Metro Weekly

Pete Buttigieg reacts to historic cabinet role: “You can really feel the history swirling around us”

Buttigieg: “There have been times in living memory where you couldn’t have any job in the federal government if you were gay."

Pete Buttigieg, Chasten Buttigieg, Kamala Harris
Secretary of Transportation Pete Buttigieg, Chasten Buttigieg, and Vice President Kamala Harris — Photo: Official White House Photo by Lawrence Jackson

U.S. Secretary of Transportation Pete Buttigieg has reacted to his historic confirmation last month, which saw him become the first openly gay, Senate-confirmed member of a presidential cabinet.

Buttigieg also discussed his plans for the Department of Transportation, why he still feels “imposter syndrome” despite his success, and how he reconciles being gay and Christian.

Speaking to NBC News’ Savannah Sellers, Buttigieg noted he could “feel the history swirling around us when [Vice President Kamala Harris] was swearing me in with my husband, Chasten, at my side.”

Buttigieg, a former Naval reservist who served under the military’s Don’t Ask, Don’t Tell policy, also commented on the progress made that allows an openly gay man to serve in a presidential cabinet.

“There have been times in living memory where you couldn’t have any job in the federal government if you were gay,” Buttigieg said. “Thousands of people lost their jobs, lost their livelihoods because of that kind of discrimination, so it’s a really encouraging sign about the change that can happen but also a reminder that we’ve got a long way to go.”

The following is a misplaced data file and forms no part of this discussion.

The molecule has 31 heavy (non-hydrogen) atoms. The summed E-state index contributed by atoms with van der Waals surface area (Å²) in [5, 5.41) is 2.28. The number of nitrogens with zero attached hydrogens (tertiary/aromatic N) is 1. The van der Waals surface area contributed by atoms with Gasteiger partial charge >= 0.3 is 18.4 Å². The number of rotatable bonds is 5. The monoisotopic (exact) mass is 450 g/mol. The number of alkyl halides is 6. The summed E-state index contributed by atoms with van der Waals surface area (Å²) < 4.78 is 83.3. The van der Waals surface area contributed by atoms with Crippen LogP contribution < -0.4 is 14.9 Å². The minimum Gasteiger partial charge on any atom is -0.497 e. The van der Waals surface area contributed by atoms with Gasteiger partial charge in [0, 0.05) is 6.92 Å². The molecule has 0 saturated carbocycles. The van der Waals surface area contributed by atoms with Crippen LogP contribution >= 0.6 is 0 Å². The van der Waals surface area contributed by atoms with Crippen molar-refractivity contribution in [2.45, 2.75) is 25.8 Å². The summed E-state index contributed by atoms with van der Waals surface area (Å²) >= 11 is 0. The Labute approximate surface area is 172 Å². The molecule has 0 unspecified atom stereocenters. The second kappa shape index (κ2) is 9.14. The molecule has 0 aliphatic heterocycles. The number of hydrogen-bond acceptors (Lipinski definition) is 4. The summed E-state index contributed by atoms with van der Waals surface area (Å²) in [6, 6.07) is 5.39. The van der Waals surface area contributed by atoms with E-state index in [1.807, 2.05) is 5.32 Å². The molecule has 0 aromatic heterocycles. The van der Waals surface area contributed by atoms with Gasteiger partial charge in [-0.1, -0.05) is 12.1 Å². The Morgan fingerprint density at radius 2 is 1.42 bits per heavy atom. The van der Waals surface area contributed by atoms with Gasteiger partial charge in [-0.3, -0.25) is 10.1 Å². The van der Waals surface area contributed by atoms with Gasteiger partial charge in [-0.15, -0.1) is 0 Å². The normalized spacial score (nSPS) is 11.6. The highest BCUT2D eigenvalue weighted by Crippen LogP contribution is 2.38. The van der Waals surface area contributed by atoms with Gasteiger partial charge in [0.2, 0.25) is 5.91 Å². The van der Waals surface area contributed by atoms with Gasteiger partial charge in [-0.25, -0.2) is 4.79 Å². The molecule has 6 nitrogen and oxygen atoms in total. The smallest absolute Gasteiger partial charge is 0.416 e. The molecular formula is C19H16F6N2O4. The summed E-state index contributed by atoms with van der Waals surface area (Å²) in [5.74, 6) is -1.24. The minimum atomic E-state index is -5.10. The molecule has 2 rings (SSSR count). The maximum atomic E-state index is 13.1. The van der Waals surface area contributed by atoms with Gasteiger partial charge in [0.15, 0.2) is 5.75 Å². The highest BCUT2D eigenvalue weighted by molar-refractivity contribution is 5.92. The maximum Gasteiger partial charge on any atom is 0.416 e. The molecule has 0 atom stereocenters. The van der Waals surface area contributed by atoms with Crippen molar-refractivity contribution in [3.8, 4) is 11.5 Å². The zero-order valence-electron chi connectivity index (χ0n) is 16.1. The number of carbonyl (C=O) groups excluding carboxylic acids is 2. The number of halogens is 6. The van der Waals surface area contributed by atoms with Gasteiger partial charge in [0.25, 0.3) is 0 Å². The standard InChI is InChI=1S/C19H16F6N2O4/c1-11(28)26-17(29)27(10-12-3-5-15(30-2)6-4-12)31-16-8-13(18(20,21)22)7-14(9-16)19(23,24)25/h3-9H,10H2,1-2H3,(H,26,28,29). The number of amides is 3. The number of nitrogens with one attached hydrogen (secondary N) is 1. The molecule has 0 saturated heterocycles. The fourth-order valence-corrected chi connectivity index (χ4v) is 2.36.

Buttigieg also shook off potential criticism of his sexuality, his age — Buttigieg, 39, is the youngest member of President Joe Biden’s cabinet — or his credentials for the role as transportation secretary.

“The great thing about public service is that you have an opportunity to deliver,” he said. “If you do a good job, nobody cares how old you are, nobody cares if you’re gay, nobody cares about anything in your life so much as you’re making their lives better.”

Discussing religion, Buttigieg touched on how he reconciles his faith with his sexuality, saying he wants a “more inclusive vision of what faith can be.”

“As a married gay man and as a believer, I think about this a lot, and sometimes I do feel like we have to sort of defend the LGBTQ community within the church,” Buttigieg said. “Then again, there are a lot of times when I feel like I’m defending the church in the LGBTQ community or the progressives — especially because there are so many people in our community whose experience with faith or with religion is one of exclusion and one of hurt.”

Buttigieg frequently spoke about his faith during his historic campaign for president, which saw him become the first openly gay person to win a presidential primary state.

In 2019, he said his marriage to husband Chasten had moved him “closer to God,” and in one notable retort, after twice-impeached former president Donald Trump accused him of “pretending” to be a Christian, Buttigieg clapped back: “I’m pretty sure I’ve been a believer longer than he’s been a Republican.”

Asked by Sellers about “imposter syndrome,” Buttigieg said it would be “crazy” to not have felt it during the campaign.

“When you find yourself standing next to the people that ran for President, of course you’d wonder if you’re measuring up,” the former mayor of South Bend, Ind., said.

Buttigieg ended his campaign prior to Super Tuesday and instead threw his support behind Biden, becoming a prominent surrogate for Biden’s campaign.

Watch the full interview below:

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